This special edition of Talking Disputes series discussed the recent arbitral award in the investor-state dispute Philip Morris v. Uruguay (ICSID Case No. ARB/10/7).
This case was filed by Swiss and Uruguayan subsidiaries of the tobacco giant Philip Morris International (jointly referred to as “Philip Morris” or the “Claimants”) in 2010, on the basis of the 1988 bilateral investment treaty (BIT) between Switzerland and Uruguay and the Convention on the Settlement of Investment Disputes between States and Nationals of Other States (ICSID Convention).
In this dispute, Philip Morris took issue with Uruguay’s tobacco control measures including a single presentation requirement that allows only one variant of cigarettes per brand family and also the requirement of increasing the size of graphic health warnings from 50% to 80% appearing on cigarette packages.
In its July 2016 award, the tribunal held that a trademark holder does not enjoy an absolute right of use, free of regulation, and that the use of trademark in commerce is subject to the state’s regulatory power. The tribunal ultimately found that the measures were a valid exercise by Uruguay of its police powers for the protection of public health, and cannot constitute an expropriation of Philip Morris’ investment. The arbitrators also found no violation of the “fair and equitable treatment” requirement under the BIT. The tribunal considered among other issues that the World Health Organization’s Framework Convention on Tobacco Control (FCTC) is a point of reference on the basis of which one could determine the reasonableness of the measures. The tribunal also dismissed Philip Morris’ other claims and ordered the Claimants to pay Uruguay $7 million as reimbursement of legal expenses.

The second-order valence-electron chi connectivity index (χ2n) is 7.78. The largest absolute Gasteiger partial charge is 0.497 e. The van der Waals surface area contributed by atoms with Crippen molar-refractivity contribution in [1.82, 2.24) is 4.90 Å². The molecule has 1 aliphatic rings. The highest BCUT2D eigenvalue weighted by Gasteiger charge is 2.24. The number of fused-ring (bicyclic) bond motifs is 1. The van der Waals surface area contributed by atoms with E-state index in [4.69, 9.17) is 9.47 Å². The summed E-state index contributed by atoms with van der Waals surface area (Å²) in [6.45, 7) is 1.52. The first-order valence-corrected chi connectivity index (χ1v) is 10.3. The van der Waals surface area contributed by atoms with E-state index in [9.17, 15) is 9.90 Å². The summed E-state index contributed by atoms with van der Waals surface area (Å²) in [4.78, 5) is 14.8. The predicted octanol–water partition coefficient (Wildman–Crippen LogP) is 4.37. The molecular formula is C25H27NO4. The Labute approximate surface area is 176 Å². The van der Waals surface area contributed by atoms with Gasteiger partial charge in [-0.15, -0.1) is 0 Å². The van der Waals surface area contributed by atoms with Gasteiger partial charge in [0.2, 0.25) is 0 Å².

Venue: Room C1 (Petal 5), the Graduate Institute, Chemin Eugène-Rigot 2, 1202 Geneva
Registration: Registration is mandatory. (Registration is now closed.)
Webcast: This event was streamed live online on the event page.
[The views and opinions expressed in the event are those of the experts and do not necessarily reflect those of ICTSD and WTIA.]
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On 6 September, Professor Jacques De Werra presented his contribution to the second CEIPI-ICTSD issue paper on “Specialised Intellectual Property Courts – Issues and Challenges” at the 11th WIPO Advisory Committee on Enforcement (ACE).
De Werra, vice-rector and professor of intellectual property and contract law at the University of Geneva, presented his contribution to the second issue of the joint publication series on “Global Perspectives and Challenges for the Intellectual Property System” at ACE 11. He addressed the advantages and disadvantages of relying on specialised intellectual property courts, arguing that there is no “one-size-fits-all” solution, given the role that other factors may play in the outcome. These factors can include, for example, differences in legal or economic systems at the national level. His presentation covered what it means for an IP system to be “balanced, holistic and effective”.
De Werra’s contribution set the tone for subsequent presentations of country-specific examples, including those from England, Pakistan, Portugal, Russia, South Africa, and Thailand.
The ACE was established in 2002 by WIPO’s General Assemblies, with the mandate to carry out technical assistance and coordination in the field of IP enforcement. The committee’s work does not include norm-setting.